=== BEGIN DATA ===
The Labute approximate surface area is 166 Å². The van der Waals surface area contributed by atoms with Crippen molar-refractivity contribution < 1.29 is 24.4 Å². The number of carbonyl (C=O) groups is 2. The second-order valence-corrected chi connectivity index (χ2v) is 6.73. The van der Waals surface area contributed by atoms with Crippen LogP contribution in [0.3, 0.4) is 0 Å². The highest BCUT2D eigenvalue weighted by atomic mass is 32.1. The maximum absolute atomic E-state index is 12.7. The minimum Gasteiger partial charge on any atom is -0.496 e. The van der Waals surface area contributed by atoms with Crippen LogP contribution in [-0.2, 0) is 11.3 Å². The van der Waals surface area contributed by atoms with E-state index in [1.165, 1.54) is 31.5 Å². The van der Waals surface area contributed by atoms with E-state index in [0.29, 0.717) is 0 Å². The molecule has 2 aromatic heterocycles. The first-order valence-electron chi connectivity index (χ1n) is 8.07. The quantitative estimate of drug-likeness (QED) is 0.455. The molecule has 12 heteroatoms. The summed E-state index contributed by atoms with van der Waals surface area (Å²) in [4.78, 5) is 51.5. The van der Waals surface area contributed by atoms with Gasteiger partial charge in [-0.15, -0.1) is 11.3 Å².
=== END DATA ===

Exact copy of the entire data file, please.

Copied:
The Labute approximate surface area is 166 Å². The van der Waals surface area contributed by atoms with Crippen molar-refractivity contribution < 1.29 is 24.4 Å². The number of carbonyl (C=O) groups is 2. The second-order valence-corrected chi connectivity index (χ2v) is 6.73. The van der Waals surface area contributed by atoms with Crippen LogP contribution in [0.3, 0.4) is 0 Å². The highest BCUT2D eigenvalue weighted by atomic mass is 32.1. The maximum absolute atomic E-state index is 12.7. The minimum Gasteiger partial charge on any atom is -0.496 e. The van der Waals surface area contributed by atoms with Crippen LogP contribution in [-0.2, 0) is 11.3 Å². The van der Waals surface area contributed by atoms with E-state index in [1.165, 1.54) is 31.5 Å². The van der Waals surface area contributed by atoms with E-state index in [0.29, 0.717) is 0 Å². The molecule has 2 aromatic heterocycles. The first-order valence-electron chi connectivity index (χ1n) is 8.07. The quantitative estimate of drug-likeness (QED) is 0.455. The molecule has 12 heteroatoms. The summed E-state index contributed by atoms with van der Waals surface area (Å²) in [4.78, 5) is 51.5. The van der Waals surface area contributed by atoms with Gasteiger partial charge in [-0.15, -0.1) is 11.3 Å².